BEST PICK: Wake Forest linebacker Aaron Curry. He was perhaps the best player in the draft, and Seattle got good value for him with the No. 4 overall pick. And Curry is a guy who will come in and contribute right away for Seattle, playing strong-side outside linebacker in Seattle's 4-3 scheme.

COULD SURPRISE: Penn State receiver Deon Butler. At 5-10, 181 pounds, Butler is small. But he ran a 4.38-second 40-yard dash at the combine and finished his career at Penn State as the school's all-time receptions leader, breaking former Seahawk Bobby Engram's record. Scouts compare Butler to Engram, and believe he has the quickness and hands to be a good slot receiver in the league.

A closer look at the Seahawks' picks:

Round 1/4 - Aaron Curry, LB, 6-2, 254, Wake Forest

Even though some scouts considered Curry a reach as top-five pick because he's not noted as a pass rusher, the Seahawks see him as a perfect fit for their scheme because of his ability to play in space, play physical against the run and rush the passer as a blitzer.

Round 2/49 - Max Unger, C/G, 6-5, 309, Oregon

A versatile offensive lineman who can play anywhere on the line, Seattle liked Unger enough to move up in the second round, trading their third-round pick, the 68th overall, and their fourth-round pick, the 105th overall, for the Chicago Bears' 49th overall pick.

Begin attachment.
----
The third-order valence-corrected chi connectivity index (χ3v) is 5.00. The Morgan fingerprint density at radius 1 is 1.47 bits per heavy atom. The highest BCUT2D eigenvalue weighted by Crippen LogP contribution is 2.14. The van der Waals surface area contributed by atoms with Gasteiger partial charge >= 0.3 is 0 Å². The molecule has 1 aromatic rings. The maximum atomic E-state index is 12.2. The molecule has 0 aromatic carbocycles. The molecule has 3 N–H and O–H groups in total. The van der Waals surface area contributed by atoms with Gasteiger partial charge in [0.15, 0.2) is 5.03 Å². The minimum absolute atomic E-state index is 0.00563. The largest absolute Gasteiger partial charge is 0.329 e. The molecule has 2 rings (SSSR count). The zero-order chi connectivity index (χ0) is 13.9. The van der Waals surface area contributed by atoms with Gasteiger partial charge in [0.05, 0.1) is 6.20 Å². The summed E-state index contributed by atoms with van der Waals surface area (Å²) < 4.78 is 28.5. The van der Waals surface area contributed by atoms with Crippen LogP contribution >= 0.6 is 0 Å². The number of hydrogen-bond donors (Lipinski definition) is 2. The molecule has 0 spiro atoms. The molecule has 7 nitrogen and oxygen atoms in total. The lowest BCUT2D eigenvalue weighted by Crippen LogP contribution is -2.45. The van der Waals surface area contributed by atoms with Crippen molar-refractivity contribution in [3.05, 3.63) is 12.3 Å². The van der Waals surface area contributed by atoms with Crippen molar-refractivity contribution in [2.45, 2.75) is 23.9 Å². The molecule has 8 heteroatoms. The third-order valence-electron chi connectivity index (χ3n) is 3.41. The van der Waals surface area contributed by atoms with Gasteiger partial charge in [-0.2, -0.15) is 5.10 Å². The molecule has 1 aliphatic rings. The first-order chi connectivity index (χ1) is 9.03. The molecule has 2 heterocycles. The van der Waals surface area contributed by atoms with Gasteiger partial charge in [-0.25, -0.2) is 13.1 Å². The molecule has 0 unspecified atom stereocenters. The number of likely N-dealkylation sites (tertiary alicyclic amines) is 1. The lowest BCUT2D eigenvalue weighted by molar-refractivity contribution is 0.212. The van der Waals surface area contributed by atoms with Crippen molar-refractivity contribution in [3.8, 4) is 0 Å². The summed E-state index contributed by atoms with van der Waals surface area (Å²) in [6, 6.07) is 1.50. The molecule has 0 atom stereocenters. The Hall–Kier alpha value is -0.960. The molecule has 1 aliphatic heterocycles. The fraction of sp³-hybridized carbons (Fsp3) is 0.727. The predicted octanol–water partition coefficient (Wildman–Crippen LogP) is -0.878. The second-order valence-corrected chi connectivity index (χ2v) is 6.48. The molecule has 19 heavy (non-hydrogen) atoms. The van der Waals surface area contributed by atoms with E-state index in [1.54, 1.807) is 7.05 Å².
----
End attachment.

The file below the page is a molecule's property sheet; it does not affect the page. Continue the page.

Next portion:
Round 3/91 - Deon Butler, WR, 5-10, 182, Penn State

Butler finished as the all-time leader at Penn State with 179 catches, breaking the record of 167 set by former Seahawk Bobby Engram. Some have compared the speedy Butler to Engram in terms of his ability to work the slot position and get in and out of breaks.

Round 6/178 - Mike Teel, QB, 6-3, 225, Rutgers

A three-year starter, Teel struggled early in his senior season, but after Rutgers started 1-5, Teel helped his team finished the season with seven consecutive wins, throwing 22 touchdowns during that span. Teel can be an accurate passer at times and has good size, but has been inconsistent during his college career.

Round 7/245 - Courtney Greene, SS, 6-0, 200, Rutgers

Greene is a big hitter who played free safety and strong safety in college. Greene was a first-team All-Big East selection in 2008, and topped 100 tackles twice in his first three seasons as a starter. Greene also was durable, starting 51 consecutive games.

Round 7/247 - Nick Reed, DE, 6-2, 245, Oregon

Reed has a good motor and is considered a pass-rushing specialist. He finished with a school-record 29.5 sacks, which ranks fourth in Pac-10 history. His 51.5 tackles behind the line of scrimmage also is a school record.

Round 7/248 - Cameron Morrah, TE, 6-3, 244, California

A good athlete who can make plays downfield, Morrah could have used another year in school, but for personal reasons decided to declare himself eligible for the draft. He managed just 41 catches in 33 games for the Bears. He started all 13 games as a junior, finishing second on the team with 27 receptions for 326 yards, including eight for touchdowns.

Author:Fox Sports
Author's Website:http://www.foxsports.com
Added: April 27, 2009